Milton v. CPS [2007] High Court of Justice (QBD)

If you are accused of Dangerous Driving, can the Court look at your level of driving skill when deciding whether or not you have driven dangerously?

Brief Facts of the Case:

PC Milton was at the time of the alleged offences a Police Officer serving with the West Mercia Constabulary.  He is a Grade 1 advanced police driver.

On the night of the 4th/5th December 2003 PC Milton drove an unmarked Vauxhall Vectra police vehicle during the early hours of the morning on the M54 at speeds of 148mph; on the A5 trunk road at an average speed of 114mph; and in a built up area at speeds of in excess of 60mph.  His reason for driving at these speeds were to familiarise himself with the vehicle, in accordance with his training as an advanced police driver.

All speeds were so far above the speed limits that both the speeding offences and dangerous driving charges were proceeded with.

Brief History of the Case:

The speeding offences were successfully defended on the basis that the police vehicle was being driven for police purposes.  That then left the charge of dangerous driving to be considered.  Originally, PC Milton was acquitted of dangerous driving, but the Director of Public Prosecutions appealed the Court’s decision.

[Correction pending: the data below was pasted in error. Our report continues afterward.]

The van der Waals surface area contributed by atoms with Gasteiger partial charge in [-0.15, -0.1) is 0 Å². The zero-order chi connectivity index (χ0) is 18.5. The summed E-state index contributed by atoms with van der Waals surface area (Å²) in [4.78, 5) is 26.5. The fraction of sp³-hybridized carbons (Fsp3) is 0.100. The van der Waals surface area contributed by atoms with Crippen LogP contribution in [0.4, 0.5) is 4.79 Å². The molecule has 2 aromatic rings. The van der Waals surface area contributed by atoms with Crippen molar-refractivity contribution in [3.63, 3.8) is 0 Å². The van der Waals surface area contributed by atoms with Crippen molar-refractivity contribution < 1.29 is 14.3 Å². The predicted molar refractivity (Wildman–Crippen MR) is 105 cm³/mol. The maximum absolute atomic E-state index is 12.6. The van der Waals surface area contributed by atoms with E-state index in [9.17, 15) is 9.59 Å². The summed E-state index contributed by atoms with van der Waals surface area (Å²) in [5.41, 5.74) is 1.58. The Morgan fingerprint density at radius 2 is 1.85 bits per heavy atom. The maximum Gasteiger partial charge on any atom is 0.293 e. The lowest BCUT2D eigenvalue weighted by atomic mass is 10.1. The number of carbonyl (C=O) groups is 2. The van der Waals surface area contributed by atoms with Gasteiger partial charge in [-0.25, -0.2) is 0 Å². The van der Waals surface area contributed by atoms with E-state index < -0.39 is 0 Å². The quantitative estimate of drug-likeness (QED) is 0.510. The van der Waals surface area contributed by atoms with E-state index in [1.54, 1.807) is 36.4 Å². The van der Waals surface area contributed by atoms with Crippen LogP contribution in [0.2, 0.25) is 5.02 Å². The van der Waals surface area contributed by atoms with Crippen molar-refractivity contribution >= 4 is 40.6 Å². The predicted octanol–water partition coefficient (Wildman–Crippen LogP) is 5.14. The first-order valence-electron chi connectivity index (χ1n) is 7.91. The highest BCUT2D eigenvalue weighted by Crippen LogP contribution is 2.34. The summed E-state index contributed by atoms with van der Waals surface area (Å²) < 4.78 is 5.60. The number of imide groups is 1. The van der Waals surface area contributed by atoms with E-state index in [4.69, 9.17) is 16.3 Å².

The DPP’s Appeal was successful and the case was re-heard in the Magistrates’ Court.  Following that hearing, PC Milton was convicted of dangerous driving.

Following the re-hearing, PC Milton appealed to the High Court for a decision to be made on whether his driving ability could be taken into account when the Court decided whether or not his driving was dangerous.

The High Court’s Decision:

The key part of the Law that the Court considered is:

‘regard shall be had not only to the circumstances of which [the driver] could be expected to be aware but also to any circumstances shown to have been within the knowledge of the accused.’

The question that was posed was:  Is someone’s superior driving skills a circumstance within their knowledge which should be taken into account?  The position of the Law previously was a definite ‘No’.  All the Court would look at is what the normal careful and prudent driver would think of the standard of driving.

The Court decided in this case that the fact that PC Milton was a Grade 1 advanced police driver was a circumstance that could be taken into account.  Effectively, the Court is saying is that some driving manoeuvres/conduct may be considered dangerous for a driver of ‘normal’ skill, but that it may not be the case for a driver of extreme ‘special skill’.  The Court did make a point of stating that this decision is not limited to police officers.  A civilian with equivalent high levels of driver training would be entitled to bring to the Court’s attention evidence of their superior driving skills if charged with dangerous driving.  It is then for the Court to decide whether that has any bearing on the individual facts of the case.

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